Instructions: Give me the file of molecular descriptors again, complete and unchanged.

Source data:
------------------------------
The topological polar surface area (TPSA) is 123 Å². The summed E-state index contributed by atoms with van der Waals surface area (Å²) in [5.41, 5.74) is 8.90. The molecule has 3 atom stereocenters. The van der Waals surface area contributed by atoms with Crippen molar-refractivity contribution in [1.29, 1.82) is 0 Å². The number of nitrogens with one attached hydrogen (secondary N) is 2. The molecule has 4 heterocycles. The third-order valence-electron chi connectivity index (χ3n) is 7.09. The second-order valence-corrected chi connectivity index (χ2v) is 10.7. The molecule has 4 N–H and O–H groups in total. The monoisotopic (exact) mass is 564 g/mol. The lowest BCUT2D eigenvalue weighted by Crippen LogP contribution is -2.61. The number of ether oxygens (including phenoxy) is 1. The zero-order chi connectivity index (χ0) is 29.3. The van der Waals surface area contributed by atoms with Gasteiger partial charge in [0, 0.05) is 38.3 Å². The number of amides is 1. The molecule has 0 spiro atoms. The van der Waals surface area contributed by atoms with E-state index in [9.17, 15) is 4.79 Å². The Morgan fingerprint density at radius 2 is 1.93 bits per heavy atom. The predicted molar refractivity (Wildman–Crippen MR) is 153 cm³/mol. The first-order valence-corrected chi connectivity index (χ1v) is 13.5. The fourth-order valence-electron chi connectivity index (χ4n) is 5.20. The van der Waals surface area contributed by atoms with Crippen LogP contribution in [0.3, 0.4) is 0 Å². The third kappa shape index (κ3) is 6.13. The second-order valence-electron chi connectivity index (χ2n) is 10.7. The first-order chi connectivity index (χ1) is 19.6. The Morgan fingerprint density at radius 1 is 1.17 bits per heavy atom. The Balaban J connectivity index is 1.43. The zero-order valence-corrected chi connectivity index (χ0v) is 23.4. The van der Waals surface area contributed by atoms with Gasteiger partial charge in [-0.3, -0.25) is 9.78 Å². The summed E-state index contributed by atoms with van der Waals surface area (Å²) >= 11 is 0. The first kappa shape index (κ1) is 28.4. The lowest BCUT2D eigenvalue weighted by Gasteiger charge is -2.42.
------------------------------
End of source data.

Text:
The topological polar surface area (TPSA) is 123 Å². The summed E-state index contributed by atoms with van der Waals surface area (Å²) in [5.41, 5.74) is 8.90. The molecule has 3 atom stereocenters. The van der Waals surface area contributed by atoms with Crippen molar-refractivity contribution in [1.29, 1.82) is 0 Å². The number of nitrogens with one attached hydrogen (secondary N) is 2. The molecule has 4 heterocycles. The third-order valence-electron chi connectivity index (χ3n) is 7.09. The second-order valence-corrected chi connectivity index (χ2v) is 10.7. The molecule has 4 N–H and O–H groups in total. The monoisotopic (exact) mass is 564 g/mol. The lowest BCUT2D eigenvalue weighted by Crippen LogP contribution is -2.61. The number of ether oxygens (including phenoxy) is 1. The zero-order chi connectivity index (χ0) is 29.3. The van der Waals surface area contributed by atoms with Gasteiger partial charge in [0, 0.05) is 38.3 Å². The number of amides is 1. The molecule has 0 spiro atoms. The van der Waals surface area contributed by atoms with E-state index in [9.17, 15) is 4.79 Å². The Morgan fingerprint density at radius 2 is 1.93 bits per heavy atom. The predicted molar refractivity (Wildman–Crippen MR) is 153 cm³/mol. The first-order valence-corrected chi connectivity index (χ1v) is 13.5. The fourth-order valence-electron chi connectivity index (χ4n) is 5.20. The van der Waals surface area contributed by atoms with Crippen LogP contribution in [0.3, 0.4) is 0 Å². The third kappa shape index (κ3) is 6.13. The second-order valence-electron chi connectivity index (χ2n) is 10.7. The first-order chi connectivity index (χ1) is 19.6. The Morgan fingerprint density at radius 1 is 1.17 bits per heavy atom. The Balaban J connectivity index is 1.43. The zero-order valence-corrected chi connectivity index (χ0v) is 23.4. The van der Waals surface area contributed by atoms with Gasteiger partial charge in [-0.3, -0.25) is 9.78 Å². The summed E-state index contributed by atoms with van der Waals surface area (Å²) >= 11 is 0. The first kappa shape index (κ1) is 28.4. The lowest BCUT2D eigenvalue weighted by Gasteiger charge is -2.42.